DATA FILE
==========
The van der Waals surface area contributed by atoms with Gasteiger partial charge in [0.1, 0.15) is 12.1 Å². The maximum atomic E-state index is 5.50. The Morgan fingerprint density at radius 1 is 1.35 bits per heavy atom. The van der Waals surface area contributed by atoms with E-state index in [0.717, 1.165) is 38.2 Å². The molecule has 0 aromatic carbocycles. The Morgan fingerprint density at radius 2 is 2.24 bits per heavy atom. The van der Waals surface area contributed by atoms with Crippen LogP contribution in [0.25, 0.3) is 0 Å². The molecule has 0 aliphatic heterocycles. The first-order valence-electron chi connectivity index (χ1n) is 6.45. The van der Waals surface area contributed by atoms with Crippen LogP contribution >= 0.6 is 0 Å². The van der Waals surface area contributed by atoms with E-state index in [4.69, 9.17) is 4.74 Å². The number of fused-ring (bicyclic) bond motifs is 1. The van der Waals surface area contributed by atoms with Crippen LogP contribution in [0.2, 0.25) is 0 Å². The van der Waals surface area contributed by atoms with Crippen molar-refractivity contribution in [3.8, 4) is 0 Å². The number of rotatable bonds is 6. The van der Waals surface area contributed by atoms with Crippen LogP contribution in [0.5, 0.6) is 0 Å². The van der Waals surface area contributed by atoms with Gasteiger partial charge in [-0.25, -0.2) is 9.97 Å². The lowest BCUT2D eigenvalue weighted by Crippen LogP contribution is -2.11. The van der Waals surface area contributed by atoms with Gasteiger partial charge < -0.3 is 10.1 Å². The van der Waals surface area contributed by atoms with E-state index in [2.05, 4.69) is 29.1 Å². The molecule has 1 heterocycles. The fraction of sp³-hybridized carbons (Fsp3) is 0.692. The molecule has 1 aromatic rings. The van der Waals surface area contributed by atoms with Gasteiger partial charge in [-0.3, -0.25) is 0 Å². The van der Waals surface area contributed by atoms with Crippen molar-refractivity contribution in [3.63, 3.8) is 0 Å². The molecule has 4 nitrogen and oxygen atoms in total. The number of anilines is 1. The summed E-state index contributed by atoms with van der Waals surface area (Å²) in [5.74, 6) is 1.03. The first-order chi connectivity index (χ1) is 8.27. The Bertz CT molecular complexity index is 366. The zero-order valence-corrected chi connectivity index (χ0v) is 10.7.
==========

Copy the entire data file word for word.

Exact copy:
The van der Waals surface area contributed by atoms with Gasteiger partial charge in [0.1, 0.15) is 12.1 Å². The maximum atomic E-state index is 5.50. The Morgan fingerprint density at radius 1 is 1.35 bits per heavy atom. The van der Waals surface area contributed by atoms with E-state index in [0.717, 1.165) is 38.2 Å². The molecule has 0 aromatic carbocycles. The Morgan fingerprint density at radius 2 is 2.24 bits per heavy atom. The van der Waals surface area contributed by atoms with Crippen LogP contribution in [0.25, 0.3) is 0 Å². The molecule has 0 aliphatic heterocycles. The first-order valence-electron chi connectivity index (χ1n) is 6.45. The van der Waals surface area contributed by atoms with Crippen LogP contribution >= 0.6 is 0 Å². The van der Waals surface area contributed by atoms with E-state index in [4.69, 9.17) is 4.74 Å². The number of fused-ring (bicyclic) bond motifs is 1. The van der Waals surface area contributed by atoms with Crippen LogP contribution in [0.2, 0.25) is 0 Å². The van der Waals surface area contributed by atoms with Crippen molar-refractivity contribution in [3.8, 4) is 0 Å². The number of rotatable bonds is 6. The van der Waals surface area contributed by atoms with Crippen LogP contribution in [0.5, 0.6) is 0 Å². The van der Waals surface area contributed by atoms with Gasteiger partial charge in [-0.25, -0.2) is 9.97 Å². The lowest BCUT2D eigenvalue weighted by Crippen LogP contribution is -2.11. The van der Waals surface area contributed by atoms with Gasteiger partial charge < -0.3 is 10.1 Å². The van der Waals surface area contributed by atoms with E-state index in [2.05, 4.69) is 29.1 Å². The molecule has 1 heterocycles. The fraction of sp³-hybridized carbons (Fsp3) is 0.692. The molecule has 1 aromatic rings. The van der Waals surface area contributed by atoms with Gasteiger partial charge in [-0.3, -0.25) is 0 Å². The van der Waals surface area contributed by atoms with Crippen molar-refractivity contribution in [3.63, 3.8) is 0 Å². The molecule has 4 nitrogen and oxygen atoms in total. The number of anilines is 1. The summed E-state index contributed by atoms with van der Waals surface area (Å²) in [5.74, 6) is 1.03. The first-order chi connectivity index (χ1) is 8.27. The Bertz CT molecular complexity index is 366. The zero-order valence-corrected chi connectivity index (χ0v) is 10.7.